In case you weren’t aware, last week President Obama ordered the Department of Justice to not defend the legal challenge to the Defense of Marriage Act (DOMA) of 1996.
While campaigning, Obama promised a repeal of Don’t Ask, Don’t Tell and the Defense of Marriage Act. Well, last year, after a failed attempt at adding a DADT repeal to a Defense Department budget as a rider, a repeal was introduced as a stand-alone bill. This passed in December of 2010.
A repeal of DOMA has been less successful.
As of June, 2009, a lawsuit was challenging DOMA in federal court. By this time, language supporting the repeal had disappeared from both Obama’s speeches and the White House website. The Justice Department was actively defending it, which brought scorn from the HRC and PFLAG.
In October, 2009, an ill-fated bill was introduced into the House that would repeal DOMA. Barney Frank, a gay rights proponent, did not support this bill because he felt it was just a bad bill. Obama remained silent on the issue.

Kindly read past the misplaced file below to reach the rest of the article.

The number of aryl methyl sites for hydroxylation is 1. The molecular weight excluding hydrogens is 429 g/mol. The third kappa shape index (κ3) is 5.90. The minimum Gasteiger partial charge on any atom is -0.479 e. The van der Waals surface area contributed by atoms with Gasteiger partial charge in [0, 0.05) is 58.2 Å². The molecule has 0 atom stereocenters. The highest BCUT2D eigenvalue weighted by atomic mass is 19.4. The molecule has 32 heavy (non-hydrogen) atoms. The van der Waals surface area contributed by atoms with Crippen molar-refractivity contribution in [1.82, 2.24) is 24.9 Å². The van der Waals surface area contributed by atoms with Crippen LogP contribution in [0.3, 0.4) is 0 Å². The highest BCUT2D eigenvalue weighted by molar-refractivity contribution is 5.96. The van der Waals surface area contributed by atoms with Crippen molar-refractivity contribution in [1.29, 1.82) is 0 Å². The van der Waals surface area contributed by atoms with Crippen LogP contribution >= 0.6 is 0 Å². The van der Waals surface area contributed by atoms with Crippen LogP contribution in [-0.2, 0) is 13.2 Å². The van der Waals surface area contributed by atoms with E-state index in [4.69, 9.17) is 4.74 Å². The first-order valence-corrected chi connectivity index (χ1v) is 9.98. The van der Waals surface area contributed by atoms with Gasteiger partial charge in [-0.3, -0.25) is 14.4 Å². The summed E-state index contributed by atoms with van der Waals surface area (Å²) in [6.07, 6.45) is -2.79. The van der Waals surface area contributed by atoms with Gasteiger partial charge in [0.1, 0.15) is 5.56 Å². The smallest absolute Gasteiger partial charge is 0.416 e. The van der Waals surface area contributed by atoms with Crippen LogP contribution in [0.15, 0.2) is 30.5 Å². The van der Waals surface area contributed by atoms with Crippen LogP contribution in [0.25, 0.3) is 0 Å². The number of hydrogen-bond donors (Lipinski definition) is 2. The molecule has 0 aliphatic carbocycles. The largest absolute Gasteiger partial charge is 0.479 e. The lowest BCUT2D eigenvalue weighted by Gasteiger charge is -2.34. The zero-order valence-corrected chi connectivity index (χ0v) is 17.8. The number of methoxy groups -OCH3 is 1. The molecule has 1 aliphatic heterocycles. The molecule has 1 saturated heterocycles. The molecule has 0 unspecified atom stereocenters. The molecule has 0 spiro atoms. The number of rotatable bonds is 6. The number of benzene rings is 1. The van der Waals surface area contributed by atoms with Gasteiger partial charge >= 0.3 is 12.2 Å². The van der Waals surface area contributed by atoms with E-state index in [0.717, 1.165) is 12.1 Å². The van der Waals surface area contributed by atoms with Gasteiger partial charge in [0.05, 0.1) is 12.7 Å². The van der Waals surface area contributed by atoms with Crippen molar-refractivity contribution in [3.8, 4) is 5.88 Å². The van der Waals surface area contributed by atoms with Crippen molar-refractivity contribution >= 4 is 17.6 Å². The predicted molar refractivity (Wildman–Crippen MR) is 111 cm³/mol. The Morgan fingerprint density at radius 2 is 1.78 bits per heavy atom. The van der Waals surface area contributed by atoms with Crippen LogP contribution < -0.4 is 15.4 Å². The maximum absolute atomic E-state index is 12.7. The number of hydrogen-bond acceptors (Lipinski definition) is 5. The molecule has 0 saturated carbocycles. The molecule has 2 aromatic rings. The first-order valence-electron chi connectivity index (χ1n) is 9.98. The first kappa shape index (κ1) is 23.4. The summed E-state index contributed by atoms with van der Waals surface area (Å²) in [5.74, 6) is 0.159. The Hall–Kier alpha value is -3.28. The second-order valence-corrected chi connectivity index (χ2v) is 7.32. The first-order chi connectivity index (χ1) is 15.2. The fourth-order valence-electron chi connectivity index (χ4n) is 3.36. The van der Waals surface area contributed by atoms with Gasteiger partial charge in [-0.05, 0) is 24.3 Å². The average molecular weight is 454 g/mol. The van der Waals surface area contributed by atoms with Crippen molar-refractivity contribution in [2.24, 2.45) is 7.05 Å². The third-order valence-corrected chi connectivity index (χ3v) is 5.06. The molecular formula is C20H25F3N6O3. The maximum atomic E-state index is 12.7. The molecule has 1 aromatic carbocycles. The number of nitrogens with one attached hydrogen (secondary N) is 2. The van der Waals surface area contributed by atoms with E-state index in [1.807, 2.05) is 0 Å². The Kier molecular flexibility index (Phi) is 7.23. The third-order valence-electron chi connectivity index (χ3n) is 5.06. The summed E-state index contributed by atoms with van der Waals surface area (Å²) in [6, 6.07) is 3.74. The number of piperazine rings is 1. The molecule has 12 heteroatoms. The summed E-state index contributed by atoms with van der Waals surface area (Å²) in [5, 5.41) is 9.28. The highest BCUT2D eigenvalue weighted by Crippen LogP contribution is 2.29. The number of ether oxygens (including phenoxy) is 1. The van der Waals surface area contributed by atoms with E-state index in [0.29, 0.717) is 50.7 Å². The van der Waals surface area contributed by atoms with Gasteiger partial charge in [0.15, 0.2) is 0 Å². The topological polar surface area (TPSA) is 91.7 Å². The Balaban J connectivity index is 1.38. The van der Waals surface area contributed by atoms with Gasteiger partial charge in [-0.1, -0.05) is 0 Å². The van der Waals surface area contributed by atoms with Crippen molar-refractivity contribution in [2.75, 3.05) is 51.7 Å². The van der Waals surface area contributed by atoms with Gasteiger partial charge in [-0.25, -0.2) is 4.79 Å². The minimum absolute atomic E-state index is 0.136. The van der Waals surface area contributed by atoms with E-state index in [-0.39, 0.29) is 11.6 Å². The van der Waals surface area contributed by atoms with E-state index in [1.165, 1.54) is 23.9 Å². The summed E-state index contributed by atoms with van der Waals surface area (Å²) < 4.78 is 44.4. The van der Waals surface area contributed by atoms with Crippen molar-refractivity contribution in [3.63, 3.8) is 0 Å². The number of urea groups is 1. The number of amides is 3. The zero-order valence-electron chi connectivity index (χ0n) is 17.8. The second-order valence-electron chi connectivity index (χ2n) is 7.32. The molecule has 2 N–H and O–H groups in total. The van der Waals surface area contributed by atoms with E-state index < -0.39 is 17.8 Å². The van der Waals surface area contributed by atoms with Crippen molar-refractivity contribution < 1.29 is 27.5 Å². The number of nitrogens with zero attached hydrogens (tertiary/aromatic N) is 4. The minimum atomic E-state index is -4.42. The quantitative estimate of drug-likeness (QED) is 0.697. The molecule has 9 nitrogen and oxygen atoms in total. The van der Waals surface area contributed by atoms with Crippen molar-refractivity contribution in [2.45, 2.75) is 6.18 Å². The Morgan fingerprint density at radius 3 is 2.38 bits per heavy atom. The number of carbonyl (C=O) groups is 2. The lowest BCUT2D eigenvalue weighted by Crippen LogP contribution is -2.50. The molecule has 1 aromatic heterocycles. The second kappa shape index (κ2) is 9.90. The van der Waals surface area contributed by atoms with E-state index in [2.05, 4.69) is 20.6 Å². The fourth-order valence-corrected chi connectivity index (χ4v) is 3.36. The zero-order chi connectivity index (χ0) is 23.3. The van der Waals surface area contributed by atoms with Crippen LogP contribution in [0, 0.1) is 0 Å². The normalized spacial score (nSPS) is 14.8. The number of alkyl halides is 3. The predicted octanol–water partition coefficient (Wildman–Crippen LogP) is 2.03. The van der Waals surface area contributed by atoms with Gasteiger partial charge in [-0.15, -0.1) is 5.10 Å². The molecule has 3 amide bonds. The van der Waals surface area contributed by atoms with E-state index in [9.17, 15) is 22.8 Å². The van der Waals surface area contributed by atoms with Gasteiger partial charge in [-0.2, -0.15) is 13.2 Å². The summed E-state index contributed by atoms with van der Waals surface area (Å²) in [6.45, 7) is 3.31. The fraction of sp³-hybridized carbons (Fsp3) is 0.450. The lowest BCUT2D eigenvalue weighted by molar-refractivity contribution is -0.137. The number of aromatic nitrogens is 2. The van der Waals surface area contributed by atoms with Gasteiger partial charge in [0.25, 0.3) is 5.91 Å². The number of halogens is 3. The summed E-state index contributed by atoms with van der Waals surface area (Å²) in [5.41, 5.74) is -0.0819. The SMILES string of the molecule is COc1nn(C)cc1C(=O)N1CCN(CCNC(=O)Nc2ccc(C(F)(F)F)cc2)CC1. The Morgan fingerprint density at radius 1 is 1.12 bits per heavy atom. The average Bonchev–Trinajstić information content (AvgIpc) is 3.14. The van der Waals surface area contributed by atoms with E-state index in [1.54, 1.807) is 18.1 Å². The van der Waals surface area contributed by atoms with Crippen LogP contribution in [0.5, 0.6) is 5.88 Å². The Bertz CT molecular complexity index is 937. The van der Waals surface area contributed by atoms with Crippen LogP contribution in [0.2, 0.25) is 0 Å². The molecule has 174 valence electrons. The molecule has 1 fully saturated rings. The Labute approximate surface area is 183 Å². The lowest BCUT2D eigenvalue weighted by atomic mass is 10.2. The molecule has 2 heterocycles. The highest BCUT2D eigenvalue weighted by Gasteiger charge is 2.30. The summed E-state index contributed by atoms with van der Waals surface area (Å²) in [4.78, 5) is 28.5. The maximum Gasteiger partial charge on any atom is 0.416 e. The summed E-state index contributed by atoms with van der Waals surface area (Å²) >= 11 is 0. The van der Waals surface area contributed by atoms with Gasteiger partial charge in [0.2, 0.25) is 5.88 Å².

In April, 2010, Obama ordered that any hospital receiving Medicare or Medicaid funding must allow same-sex couples visitation rights.
In June, 2010, Obama ordered all executive agencies to extend benefits to same-sex domestic partners of federal employees. This is above and beyond any benefits offered via the Office of Personnel Management and the State Department.
In November, 2010, control of the House of Representatives went back to the Republicans, which took a weak possibility of repealing DOMA and made it even less likely.
Finally, in February, 2011, Obama ordered the Department of Justice to stop defending DOMA. While a court striking the legislation down, and requiring all states to recognize any marriage, same or opposite sex, performed and recognized by any other state, and the federal government recognizing the same, would be nice, I can’t make any predictions. I don’t think striking down DOMA would automatically make the desired outcomes happen, but I can’t say it wouldn’t. (Does that make sense?)
So, in short, only time will tell. Let’s hope for the best.